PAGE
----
The best decision we ever made as parents was to put Lexie into childcare 3 times a week. This has two benefits – she has definitely grown in leaps and bounds socially, mentally (she was getting so bored at home and who can blame her? I fall asleep listening to myself sometimes) and also immunologically (I think we need to install some kind of antivirus into Lexie 1.0).
The other benefit is this – allowing yourself time away from your child will also make you a better parent in the times that you do spend with your child. One of the big things you lose as a parent is your sense of self – suddenly everything revolves around your child but one thing we forget is to care for the carer, that we matter too.
Our rest, our physical and mental health, doing things that recharge our energy levels – those things are important, and can so easily be lost in society’s long-held adoration of the all-sacrificing parent and the worshipped child.
What creeps into a relationship when you are not rested is resentment, that little imp that insidiously melts the bonds of relationship between you and your partner. Suddenly a ledger springs up about who has spent more hours with the child, whose turn it is to do the twilight patting and shushing the baby to sleep, who did the last five nappy changes.
A date night while a baby sitter comes in for a few hours or time alone while your mother holds the fort is all that is required for you to exhale and then face afresh the journey that is parenting.
So why be a parent at all, you wonder? I am writing this post for the third time, that’s how quickly I have vacillated in my thoughts about parenting.
Actually, the self-interrogation about your wisdom to start a family could change even from moment to moment, when your smiling toothless angel suddenly becomes the rabid Tantrum Monster because you wouldn’t let her play with your wallet (you have noticed all these suspicious credit card purchases of toys from Babies R Us).
Parenting for the first time will be this dichotomy of loving your child and yearning to have things the way they were. Parents will know the duality of wanting the day to end already when you have been tested by the boundless energy of your little one, and then cooing over their photos and missing them the moment they go to bed.
It is one of the biggest life changes you will ever face and you can either see your child as a ball-and-chain imprisoning you or you can choose to see them as the anchor that keeps you grounded. (Even the word itself carries the dual meaning of being rooted, or of delinquent punishment!)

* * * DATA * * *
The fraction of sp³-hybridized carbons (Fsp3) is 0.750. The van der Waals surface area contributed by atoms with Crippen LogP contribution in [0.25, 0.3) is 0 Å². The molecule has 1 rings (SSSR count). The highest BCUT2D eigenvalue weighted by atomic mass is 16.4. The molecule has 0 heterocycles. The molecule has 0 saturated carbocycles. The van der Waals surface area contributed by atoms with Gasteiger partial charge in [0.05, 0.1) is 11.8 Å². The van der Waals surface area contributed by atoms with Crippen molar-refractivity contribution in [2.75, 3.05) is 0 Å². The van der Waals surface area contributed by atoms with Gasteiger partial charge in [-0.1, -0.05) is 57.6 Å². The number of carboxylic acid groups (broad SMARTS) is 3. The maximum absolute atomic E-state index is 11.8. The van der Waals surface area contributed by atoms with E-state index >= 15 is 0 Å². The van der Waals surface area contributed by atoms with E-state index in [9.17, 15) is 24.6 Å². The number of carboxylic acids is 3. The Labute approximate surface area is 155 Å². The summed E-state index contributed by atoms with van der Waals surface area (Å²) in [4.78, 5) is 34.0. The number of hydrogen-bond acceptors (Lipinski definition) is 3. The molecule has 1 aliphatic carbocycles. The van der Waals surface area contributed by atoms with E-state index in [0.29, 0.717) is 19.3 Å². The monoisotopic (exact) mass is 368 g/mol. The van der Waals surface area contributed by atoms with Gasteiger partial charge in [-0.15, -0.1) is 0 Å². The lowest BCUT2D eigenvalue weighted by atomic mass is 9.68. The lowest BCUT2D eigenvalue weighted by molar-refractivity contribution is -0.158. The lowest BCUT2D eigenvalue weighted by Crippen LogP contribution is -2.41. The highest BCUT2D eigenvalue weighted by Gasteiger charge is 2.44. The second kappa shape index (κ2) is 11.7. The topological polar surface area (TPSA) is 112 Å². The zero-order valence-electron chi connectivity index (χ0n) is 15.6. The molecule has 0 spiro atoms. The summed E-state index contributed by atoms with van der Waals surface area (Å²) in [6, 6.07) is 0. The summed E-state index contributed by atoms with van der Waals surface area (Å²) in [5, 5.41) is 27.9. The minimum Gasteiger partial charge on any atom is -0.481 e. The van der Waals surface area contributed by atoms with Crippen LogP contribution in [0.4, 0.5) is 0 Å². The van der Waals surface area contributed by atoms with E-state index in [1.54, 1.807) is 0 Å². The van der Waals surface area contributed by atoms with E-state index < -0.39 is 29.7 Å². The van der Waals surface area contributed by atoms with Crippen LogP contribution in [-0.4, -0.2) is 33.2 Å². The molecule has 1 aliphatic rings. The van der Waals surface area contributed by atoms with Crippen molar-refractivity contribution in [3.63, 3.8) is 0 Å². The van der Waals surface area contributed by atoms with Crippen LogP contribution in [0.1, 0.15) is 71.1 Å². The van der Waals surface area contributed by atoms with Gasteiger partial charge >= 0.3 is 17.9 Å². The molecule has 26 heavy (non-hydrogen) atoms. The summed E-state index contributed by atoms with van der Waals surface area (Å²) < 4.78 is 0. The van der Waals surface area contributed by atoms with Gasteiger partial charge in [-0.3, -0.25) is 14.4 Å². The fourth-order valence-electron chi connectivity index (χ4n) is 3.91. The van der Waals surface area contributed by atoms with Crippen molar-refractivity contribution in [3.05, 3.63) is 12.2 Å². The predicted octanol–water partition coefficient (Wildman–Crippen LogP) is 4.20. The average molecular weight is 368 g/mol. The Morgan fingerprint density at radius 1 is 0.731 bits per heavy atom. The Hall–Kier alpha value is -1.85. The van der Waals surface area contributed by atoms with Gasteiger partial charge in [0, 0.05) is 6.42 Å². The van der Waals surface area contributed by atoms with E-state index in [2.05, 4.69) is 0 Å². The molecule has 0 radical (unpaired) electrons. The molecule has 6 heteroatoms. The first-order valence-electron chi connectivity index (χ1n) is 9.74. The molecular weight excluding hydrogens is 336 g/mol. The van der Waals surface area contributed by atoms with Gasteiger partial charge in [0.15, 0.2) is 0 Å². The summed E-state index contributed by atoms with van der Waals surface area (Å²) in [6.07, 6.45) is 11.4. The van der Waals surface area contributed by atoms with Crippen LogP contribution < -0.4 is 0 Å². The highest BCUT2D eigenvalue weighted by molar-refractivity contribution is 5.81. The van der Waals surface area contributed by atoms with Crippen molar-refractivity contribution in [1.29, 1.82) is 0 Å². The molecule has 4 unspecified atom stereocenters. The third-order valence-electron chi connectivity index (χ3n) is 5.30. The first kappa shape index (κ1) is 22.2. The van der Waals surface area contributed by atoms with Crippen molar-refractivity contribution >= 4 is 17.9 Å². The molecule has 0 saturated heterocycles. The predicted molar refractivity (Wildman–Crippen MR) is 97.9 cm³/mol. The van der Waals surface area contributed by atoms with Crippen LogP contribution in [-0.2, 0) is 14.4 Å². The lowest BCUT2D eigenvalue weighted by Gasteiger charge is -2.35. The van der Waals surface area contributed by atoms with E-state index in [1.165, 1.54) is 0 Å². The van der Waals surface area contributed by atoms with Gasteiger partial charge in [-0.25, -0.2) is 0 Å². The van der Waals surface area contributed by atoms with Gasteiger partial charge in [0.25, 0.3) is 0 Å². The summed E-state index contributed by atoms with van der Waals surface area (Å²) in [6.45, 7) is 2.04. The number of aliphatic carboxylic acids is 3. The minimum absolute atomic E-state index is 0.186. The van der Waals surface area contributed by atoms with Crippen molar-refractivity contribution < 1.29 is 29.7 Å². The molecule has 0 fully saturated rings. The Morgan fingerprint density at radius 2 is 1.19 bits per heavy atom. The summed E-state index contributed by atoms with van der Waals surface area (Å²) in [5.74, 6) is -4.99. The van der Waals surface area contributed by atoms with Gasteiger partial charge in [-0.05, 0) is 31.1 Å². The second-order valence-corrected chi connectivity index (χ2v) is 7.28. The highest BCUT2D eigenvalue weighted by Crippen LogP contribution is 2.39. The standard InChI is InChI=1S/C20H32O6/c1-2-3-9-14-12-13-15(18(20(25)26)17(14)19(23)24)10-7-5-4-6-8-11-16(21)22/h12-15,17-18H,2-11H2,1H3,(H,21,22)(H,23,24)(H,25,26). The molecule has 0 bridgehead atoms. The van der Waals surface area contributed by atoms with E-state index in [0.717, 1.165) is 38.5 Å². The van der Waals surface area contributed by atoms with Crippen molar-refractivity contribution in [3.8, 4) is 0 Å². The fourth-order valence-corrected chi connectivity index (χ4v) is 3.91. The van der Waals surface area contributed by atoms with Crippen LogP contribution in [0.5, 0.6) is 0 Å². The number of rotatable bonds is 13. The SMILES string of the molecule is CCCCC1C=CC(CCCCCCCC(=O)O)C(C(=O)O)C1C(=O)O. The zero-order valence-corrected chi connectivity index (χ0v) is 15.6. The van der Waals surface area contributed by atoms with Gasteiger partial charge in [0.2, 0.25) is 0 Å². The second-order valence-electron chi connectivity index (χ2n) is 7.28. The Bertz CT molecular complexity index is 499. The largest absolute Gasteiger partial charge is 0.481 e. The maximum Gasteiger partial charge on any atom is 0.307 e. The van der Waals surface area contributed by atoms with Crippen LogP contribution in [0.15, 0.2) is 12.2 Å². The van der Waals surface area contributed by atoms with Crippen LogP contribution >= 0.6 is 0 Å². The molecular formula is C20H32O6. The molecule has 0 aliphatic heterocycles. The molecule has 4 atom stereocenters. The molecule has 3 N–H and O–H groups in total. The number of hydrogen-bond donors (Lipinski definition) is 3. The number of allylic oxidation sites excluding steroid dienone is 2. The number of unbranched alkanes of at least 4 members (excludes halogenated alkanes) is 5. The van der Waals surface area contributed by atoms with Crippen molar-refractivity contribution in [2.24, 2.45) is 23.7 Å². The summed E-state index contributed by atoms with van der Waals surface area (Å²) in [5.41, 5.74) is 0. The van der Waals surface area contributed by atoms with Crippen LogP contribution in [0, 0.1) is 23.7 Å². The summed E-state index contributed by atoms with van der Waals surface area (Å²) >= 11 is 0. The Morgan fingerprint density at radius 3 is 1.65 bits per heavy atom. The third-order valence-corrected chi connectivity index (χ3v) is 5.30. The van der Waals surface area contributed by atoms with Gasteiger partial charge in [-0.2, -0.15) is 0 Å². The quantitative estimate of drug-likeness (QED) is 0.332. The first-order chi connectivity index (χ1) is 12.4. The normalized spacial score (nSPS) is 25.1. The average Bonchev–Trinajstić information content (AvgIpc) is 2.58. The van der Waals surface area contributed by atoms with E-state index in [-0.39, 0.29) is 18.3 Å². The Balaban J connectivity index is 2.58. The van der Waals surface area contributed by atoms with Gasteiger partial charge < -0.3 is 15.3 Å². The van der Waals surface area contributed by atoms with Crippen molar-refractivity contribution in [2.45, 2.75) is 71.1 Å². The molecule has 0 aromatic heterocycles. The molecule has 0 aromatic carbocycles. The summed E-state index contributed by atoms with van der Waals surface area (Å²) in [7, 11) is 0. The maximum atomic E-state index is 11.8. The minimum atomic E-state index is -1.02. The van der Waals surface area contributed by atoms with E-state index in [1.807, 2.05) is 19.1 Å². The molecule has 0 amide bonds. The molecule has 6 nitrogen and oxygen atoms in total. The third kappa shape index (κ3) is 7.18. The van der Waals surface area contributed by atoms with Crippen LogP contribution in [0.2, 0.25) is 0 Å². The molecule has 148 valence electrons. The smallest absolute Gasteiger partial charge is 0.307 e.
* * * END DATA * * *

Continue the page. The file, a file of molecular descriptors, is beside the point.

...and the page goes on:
‘Yes, parenting’s tough, but you wouldn’t change it for the world, right?’ asks the hopeful friend again. Well, truthfully, it is about the most seismic shift we have had as a couple and some parts of your old selves will have to be put on hold or die completely in order for these new parts of you to come alive.
You may not fall immediately in love with your child, and that’s okay. You are still getting to know each other in those first few months (or years, even). But soon that all-crying all-pooping mess will have a temperament and personality of its own, to be moulded by nature and our nurture – a tiny version of you, our legacy in this world.
It is at once exasperating, exhilarating, exhausting and expanding – your patience will grow as will your ability to love and forgive, you will learn how to not to sweat the small things (like milk posits or saliva stains on your shirt or eating things your child has dropped to the floor), you will also become more assertive as you shape your child to your will.
A whole new world you never even knew existed will open up – suddenly your conversations shift to baby diapers and poonamis and sleep-training and strollers and childcare and skin creams and clothes. Your emails are now peppered with sales at Baby Buntings and invitations to Pregnancy and Child Expos and your Facebook feeds eerily pump you with baby products. If you are not mindful, you risk alienating your friends who are not parents with all your child-rearing talk.
One of the best things about parenting, if you’ll allow it, is an opportunity to pick at your cynical heart – children have a way of making the hardest hearts kneel to their eye-level – they invite you to be playful, silly, curious and to look at the world afresh again.
Someone once described their child as a walking piece of their heart that is beating outside of their chest, and the older Lexie gets the truer I find it – I am in love with her and my heart grows as she does. Just be prepared, however, for this uncaged part of your heart to be picked apart, bruised, ache, rage, swell with pride and burst with love as only a parent’s heart can.